In this July 25, 2018 photo, women in favor of a measure to expand legal abortions, wearing red cloaks and white bonnets like the characters from the novel-turned-TV series “The Handmaid’s Tale”, march in silence to Congress, in Buenos Aires, Argentina. Once they reached Congress, one of them read a letter by “Handmaid’s Tale” author Margaret Atwood, who supports the effort led by Argentine feminist groups. (AP Photo/Natacha Pisarenko)
Have you been homeschooling your kids? I mean, have you been teaching them that the White Race is superior?
According to a Harvard law professor, those two things might be the same.
In a March 5th-revised essay for Harvard Magazine, Prof. Elizabeth Bartholet — director of Harvard Law School’s child advocacy clinic — claims homeschooling threatens the rights of kids and may promote racism.
It’s also a drain on society, by the way, and it appears it should be banned.
Apropos, on June 18th and 19th, the prestigious university will host a homeschooling summit.
The invitation-only “Homeschooling Summit: Problems, Politics, and Prospects for Reform” will bring together experts to wax on the “problems of educational deprivation and child maltreatment that too often occur under the guise of homeschooling, in a legal environment of minimal or no oversight.”
Surely Elizabeth’s revved up.
Here’s what she writes about the practice:
Many homeschool precisely because they want to isolate their children from ideas and values central to public education and to our democracy.
What do ya get when you cross stupidity with sexism? Sometimes, homeschool:
Many promote racial segregation and female subservience. Many question science. Many are determined to keep their children from exposure to views that might enable autonomous choice about their future lives.
More on the “R” word:
Some engage in homeschooling to promote racist ideologies and avoid racial intermingling. A recent book describes a young leader of the white nationalist movement, Derek Black, seen as the leading light for the movement’s future. He was pulled out of school because his parents wanted to avoid the Haitians and Hispanics in West Palm Beach’s school system. He grew up totally immersed at home in the culture of white supremacy, encountering little in the way of diverse perspectives until he entered college. His homeschooling education included building a children’s website for Stormfront, the largest racist community on the Internet.
The law professor ain’t happy with the law:
Homeschooling parents can, under current law, deny their children any meaningful education and subject them to abuse and neglect free from the scrutiny that helps protect children in regular schools. … Every state requires parents to comply with compulsory education requirements either by covering “educational neglect” in child protection laws, or by truancy laws penalizing parents for not sending their children to school.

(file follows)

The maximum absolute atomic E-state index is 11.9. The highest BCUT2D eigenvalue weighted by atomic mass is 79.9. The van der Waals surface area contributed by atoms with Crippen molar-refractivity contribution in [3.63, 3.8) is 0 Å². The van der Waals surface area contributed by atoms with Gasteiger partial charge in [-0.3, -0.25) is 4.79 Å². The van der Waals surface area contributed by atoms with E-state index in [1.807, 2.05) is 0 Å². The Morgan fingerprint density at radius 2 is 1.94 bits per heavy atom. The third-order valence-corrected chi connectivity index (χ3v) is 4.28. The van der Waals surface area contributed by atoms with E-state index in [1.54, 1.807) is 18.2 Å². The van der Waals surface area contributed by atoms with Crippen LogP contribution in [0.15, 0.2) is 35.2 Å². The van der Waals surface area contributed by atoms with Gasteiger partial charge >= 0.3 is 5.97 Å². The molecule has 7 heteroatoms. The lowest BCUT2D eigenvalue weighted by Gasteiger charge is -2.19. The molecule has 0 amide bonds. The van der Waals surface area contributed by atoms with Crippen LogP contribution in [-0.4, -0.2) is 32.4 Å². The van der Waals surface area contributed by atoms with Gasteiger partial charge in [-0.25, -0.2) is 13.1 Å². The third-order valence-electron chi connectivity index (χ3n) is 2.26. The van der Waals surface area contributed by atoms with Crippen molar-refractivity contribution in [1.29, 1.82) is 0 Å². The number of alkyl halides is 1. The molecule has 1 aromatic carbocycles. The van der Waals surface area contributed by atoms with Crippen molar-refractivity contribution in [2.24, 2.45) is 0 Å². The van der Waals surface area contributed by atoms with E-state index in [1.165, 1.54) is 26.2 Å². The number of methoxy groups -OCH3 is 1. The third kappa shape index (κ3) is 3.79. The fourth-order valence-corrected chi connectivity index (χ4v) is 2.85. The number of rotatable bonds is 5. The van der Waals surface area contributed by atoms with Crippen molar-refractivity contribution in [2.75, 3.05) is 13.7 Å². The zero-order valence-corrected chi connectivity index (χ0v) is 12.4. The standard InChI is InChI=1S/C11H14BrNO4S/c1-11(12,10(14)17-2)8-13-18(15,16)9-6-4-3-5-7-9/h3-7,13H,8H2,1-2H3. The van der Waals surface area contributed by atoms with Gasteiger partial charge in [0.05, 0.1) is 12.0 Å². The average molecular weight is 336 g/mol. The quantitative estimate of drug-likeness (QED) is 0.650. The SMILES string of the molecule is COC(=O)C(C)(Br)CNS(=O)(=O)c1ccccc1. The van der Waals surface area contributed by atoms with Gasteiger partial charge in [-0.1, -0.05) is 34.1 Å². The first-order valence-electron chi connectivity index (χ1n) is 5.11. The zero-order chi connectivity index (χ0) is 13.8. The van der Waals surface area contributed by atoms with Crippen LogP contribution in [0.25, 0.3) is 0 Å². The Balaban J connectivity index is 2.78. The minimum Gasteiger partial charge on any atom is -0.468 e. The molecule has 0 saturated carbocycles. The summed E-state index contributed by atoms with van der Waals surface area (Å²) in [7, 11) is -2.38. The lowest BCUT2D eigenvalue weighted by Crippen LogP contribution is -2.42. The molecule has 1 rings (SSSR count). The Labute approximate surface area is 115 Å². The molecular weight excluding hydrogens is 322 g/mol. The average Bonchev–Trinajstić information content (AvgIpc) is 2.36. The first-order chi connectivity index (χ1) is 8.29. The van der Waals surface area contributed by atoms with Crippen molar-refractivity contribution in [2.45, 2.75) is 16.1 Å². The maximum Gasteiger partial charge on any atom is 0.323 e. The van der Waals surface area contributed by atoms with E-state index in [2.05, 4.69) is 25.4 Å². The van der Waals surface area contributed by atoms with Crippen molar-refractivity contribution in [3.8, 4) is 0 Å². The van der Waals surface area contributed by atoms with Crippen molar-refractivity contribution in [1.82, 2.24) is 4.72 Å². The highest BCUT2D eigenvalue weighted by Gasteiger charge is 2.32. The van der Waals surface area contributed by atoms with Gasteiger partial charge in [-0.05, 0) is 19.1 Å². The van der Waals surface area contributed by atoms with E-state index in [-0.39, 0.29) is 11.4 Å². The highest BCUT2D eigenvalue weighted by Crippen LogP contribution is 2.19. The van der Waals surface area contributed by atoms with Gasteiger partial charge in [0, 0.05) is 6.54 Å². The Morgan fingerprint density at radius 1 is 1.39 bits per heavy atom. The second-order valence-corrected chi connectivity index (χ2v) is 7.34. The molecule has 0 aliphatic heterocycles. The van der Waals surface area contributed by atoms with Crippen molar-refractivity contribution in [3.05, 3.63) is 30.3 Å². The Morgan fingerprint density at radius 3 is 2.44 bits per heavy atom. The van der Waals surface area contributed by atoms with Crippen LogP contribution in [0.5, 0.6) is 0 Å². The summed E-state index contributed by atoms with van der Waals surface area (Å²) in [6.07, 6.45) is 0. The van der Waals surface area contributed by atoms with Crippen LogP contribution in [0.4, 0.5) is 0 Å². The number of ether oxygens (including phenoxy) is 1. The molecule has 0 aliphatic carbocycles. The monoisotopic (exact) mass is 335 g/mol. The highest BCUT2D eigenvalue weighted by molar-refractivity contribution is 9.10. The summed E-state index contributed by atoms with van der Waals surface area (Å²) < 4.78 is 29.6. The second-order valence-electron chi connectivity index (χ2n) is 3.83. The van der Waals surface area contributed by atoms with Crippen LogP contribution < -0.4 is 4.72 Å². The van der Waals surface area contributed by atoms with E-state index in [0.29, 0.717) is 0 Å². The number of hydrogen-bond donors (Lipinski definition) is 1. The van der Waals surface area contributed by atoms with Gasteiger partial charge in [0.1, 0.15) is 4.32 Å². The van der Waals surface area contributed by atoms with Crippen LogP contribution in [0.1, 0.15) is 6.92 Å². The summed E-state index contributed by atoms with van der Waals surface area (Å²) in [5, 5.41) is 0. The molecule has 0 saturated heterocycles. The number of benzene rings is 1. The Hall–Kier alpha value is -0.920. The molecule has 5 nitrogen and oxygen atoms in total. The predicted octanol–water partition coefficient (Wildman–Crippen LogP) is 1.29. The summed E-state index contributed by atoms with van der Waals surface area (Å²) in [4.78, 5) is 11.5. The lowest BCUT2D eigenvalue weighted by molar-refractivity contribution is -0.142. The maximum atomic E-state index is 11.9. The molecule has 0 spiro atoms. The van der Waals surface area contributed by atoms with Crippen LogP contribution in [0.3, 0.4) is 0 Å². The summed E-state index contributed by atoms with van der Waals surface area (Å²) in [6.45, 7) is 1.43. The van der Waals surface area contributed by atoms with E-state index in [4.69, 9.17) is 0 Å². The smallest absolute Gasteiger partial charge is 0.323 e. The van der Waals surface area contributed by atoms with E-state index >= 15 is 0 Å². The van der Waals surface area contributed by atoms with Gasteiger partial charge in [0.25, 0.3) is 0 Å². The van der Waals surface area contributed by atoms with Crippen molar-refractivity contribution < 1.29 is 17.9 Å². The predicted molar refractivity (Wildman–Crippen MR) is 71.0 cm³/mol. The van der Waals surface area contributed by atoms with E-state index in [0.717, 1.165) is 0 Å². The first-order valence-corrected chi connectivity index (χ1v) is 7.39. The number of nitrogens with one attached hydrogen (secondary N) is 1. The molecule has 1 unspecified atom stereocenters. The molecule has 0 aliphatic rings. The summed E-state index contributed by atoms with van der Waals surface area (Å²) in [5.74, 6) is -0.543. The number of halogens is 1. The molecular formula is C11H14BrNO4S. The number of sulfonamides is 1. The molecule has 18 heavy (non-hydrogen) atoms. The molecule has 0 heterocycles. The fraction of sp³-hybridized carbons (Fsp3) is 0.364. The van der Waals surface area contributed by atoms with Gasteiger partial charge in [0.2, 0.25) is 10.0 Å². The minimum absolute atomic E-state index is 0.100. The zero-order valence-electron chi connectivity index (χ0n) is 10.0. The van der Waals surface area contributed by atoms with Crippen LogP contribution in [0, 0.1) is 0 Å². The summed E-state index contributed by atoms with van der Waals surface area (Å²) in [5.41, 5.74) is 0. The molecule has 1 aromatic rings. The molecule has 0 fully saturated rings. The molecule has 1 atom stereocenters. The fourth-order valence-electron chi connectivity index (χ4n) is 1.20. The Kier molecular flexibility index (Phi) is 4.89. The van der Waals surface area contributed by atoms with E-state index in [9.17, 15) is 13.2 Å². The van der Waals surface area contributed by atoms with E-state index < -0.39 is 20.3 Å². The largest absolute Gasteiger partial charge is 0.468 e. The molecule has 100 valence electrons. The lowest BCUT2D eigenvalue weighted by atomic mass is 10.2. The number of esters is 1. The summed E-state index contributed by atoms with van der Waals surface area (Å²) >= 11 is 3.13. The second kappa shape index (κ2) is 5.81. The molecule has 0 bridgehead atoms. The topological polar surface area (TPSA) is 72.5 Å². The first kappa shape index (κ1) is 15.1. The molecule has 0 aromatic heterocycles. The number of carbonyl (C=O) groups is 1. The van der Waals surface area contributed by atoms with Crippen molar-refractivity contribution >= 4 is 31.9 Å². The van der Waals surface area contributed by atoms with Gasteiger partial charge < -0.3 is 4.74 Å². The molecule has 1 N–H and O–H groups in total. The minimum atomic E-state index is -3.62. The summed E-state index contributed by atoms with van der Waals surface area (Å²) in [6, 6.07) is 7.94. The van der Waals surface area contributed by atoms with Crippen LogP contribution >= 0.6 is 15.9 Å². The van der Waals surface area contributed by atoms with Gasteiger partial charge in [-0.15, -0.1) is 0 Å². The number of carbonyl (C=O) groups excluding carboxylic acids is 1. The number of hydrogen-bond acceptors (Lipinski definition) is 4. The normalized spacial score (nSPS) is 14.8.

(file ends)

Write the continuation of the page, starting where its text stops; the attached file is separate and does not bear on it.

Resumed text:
But the current homeschooling regime means that parents can deny their children rights to education and to protection against maltreatment simply by not sending them to school.
It’s dangerous and primed for child abuse:
This homeschooling regime poses real dangers to children and to society. Children are…at serious risk for ongoing abuse and neglect in the isolated families that constitute a significant part of the homeschooling world. … Parents have no obligation apart from compulsory education to get their children out of the home, where they can be observed by others and reported to [Child Protective Services] for obvious signs of maltreatment. Parents don’t have to take their children to doctors.
And here’s a new one on me — in other countries, people have to allow doctors into their homes:
[U]nlike parents in many of our peer countries, they don’t have to allow health practitioners into their homes during their children’s infancy.
Elizabeth believes “society loses out as well,” and that “appropriate education…makes children aware of important cultural values…”
Speaking of values, it sounds like a lot of these nuts are religious — they’re part of the “conservative Christian movement, which rejected many of the views and values reflected in public education and the larger society as inconsistent with religious beliefs.”
Some homeschooling parents are extreme religious ideologues who live in near-total isolation and hold views in serious conflict with those generally deemed central in our society. For example, some believe that women should be totally subservient to men and educated in ways that promote such subservience.
The author certainly seems down on followers of Jesus. Lastly, how ’bout we combine Christianity — the worship of a Jew — with white supremacy. Let’s also throw in sexism and science denial. And some gender identity for spice:
Parents can choose to teach that biblical truth trumps all, that all science is false science, that women should be educated to be subservient to men, that people of color are inferior to whites, that people with nontraditional sexual orientations or gender identities should be “cured” or condemned.
Elizabeth’s a co-sponsor of June’s homeschooling summit.
As per the event page:
Experts will lead conversations about the available empirical evidence, the current regulatory environment, proposals for legal reform, and strategies for effecting such reform.
I’m sure a fun, non-sexist, non-racist, non-ideaologue time will be had by all.
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